I don’t want to downsize my life to flats, even though they’re easier.

I don’t even want to always choose the well-structured moderate heel.

I want to plan wisely to make the most out of walking out my strappy-stiletto-life, living intentionally, cultivating the strength to confidently keep it all in balance.

No fear.  No regrets.  No self-conscious, inappropriate apologies.  No resentment.  No exhaustion.

Merry Christmas, Whether You’re Into Christmas or Not

Jesus LoveChristmas depression?  Been there.

Grinchy years?  Yup.  Sometimes there’s a reason the Whos down in Whoville get on your nerves.

Merry-merry years?  Absolutely!  Love ’em!

Whatever kind of Christmas you’re having this year…

Whatever circumstances you are facing while the world is jingling bells and decking halls…

One thing is certain.

JESUS.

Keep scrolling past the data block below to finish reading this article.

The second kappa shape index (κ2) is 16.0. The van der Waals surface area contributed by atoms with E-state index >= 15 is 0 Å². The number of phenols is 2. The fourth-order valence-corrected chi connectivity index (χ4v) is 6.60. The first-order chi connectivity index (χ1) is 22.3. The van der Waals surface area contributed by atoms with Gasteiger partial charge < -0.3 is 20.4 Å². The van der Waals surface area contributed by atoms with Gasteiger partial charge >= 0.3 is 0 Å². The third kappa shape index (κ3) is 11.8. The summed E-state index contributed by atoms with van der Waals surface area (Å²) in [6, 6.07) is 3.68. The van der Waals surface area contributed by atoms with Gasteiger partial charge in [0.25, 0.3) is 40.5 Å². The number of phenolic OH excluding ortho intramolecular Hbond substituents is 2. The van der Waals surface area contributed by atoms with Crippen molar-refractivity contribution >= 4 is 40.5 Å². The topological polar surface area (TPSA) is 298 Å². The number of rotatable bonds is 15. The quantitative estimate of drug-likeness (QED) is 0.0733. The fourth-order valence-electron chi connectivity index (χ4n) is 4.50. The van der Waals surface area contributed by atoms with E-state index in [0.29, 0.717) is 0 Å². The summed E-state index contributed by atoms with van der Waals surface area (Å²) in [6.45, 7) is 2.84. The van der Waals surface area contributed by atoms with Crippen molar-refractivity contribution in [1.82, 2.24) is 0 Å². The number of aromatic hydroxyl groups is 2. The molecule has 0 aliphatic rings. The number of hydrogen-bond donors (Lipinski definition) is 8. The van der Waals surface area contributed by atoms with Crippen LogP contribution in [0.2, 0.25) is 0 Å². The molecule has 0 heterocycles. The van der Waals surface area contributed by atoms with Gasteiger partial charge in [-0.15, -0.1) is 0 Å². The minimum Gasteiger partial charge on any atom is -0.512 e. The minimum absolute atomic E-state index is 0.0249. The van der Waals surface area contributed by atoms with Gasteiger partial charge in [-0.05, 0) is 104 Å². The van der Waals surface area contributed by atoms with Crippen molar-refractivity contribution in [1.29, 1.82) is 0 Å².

He is God.  He is good.  He loves you.

Stand on what’s true.  Ignore the rest if you need to.

And consider yourself hugged (if you’re into that sort of thing).

Merry Christmas!

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Introducing: GATHERINGS – my heart for 2013

From my new Facebook Page for a local group beginning Jan. 4th:

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Isn’t it a shame that we split up so much, staying in separate buildings when we all follow the same Lord and Savior?

Over the last year, my husband Fred and I (I’m Sabrina Culley Justison, btw), my parents (Jerry and Betty Culley on the right below), and several of our friends from a variety of local churches have discovered a shared desire for a place with no affiliation other than Jesus Christ, a place where we could GATHER in only His name for an evening. Not a church in the most commonly-understood sense in America today; churches are good but different.

Avus and AvaJust a GATHERING of people who want to love God, love others, and love His unique designs for each of our lives.

A GATHERING without a formal agenda, without denomination.